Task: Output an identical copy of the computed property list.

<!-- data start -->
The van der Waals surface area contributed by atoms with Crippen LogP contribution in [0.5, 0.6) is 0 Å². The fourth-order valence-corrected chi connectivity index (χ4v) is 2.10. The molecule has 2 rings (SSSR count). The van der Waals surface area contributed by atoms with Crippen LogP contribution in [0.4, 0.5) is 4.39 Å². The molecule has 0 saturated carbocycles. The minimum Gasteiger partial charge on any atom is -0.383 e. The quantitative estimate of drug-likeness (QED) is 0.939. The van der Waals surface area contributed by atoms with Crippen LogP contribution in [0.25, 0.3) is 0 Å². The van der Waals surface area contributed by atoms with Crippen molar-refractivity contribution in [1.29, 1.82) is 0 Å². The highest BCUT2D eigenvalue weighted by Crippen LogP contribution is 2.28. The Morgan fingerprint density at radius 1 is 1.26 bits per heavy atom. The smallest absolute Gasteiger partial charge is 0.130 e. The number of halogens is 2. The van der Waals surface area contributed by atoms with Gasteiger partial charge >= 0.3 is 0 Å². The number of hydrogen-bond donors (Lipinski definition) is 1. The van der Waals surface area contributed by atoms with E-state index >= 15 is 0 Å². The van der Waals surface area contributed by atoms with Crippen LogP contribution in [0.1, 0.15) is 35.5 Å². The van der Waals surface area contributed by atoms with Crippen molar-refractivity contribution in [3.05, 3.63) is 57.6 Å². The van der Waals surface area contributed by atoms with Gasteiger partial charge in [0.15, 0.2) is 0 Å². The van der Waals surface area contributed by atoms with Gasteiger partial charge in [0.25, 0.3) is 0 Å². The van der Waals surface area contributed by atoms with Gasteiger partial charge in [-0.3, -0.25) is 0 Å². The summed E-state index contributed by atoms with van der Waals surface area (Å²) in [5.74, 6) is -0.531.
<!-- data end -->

The van der Waals surface area contributed by atoms with Crippen LogP contribution in [0.5, 0.6) is 0 Å². The fourth-order valence-corrected chi connectivity index (χ4v) is 2.10. The molecule has 2 rings (SSSR count). The van der Waals surface area contributed by atoms with Crippen LogP contribution in [0.4, 0.5) is 4.39 Å². The molecule has 0 saturated carbocycles. The minimum Gasteiger partial charge on any atom is -0.383 e. The quantitative estimate of drug-likeness (QED) is 0.939. The van der Waals surface area contributed by atoms with Crippen LogP contribution in [0.25, 0.3) is 0 Å². The van der Waals surface area contributed by atoms with Crippen molar-refractivity contribution in [1.29, 1.82) is 0 Å². The highest BCUT2D eigenvalue weighted by Crippen LogP contribution is 2.28. The Morgan fingerprint density at radius 1 is 1.26 bits per heavy atom. The smallest absolute Gasteiger partial charge is 0.130 e. The number of halogens is 2. The van der Waals surface area contributed by atoms with Gasteiger partial charge >= 0.3 is 0 Å². The number of hydrogen-bond donors (Lipinski definition) is 1. The van der Waals surface area contributed by atoms with E-state index >= 15 is 0 Å². The van der Waals surface area contributed by atoms with Crippen LogP contribution in [0.1, 0.15) is 35.5 Å². The van der Waals surface area contributed by atoms with Crippen molar-refractivity contribution in [3.05, 3.63) is 57.6 Å². The van der Waals surface area contributed by atoms with Gasteiger partial charge in [0.15, 0.2) is 0 Å². The van der Waals surface area contributed by atoms with Gasteiger partial charge in [0.25, 0.3) is 0 Å². The van der Waals surface area contributed by atoms with Gasteiger partial charge in [-0.3, -0.25) is 0 Å². The summed E-state index contributed by atoms with van der Waals surface area (Å²) in [5.74, 6) is -0.531.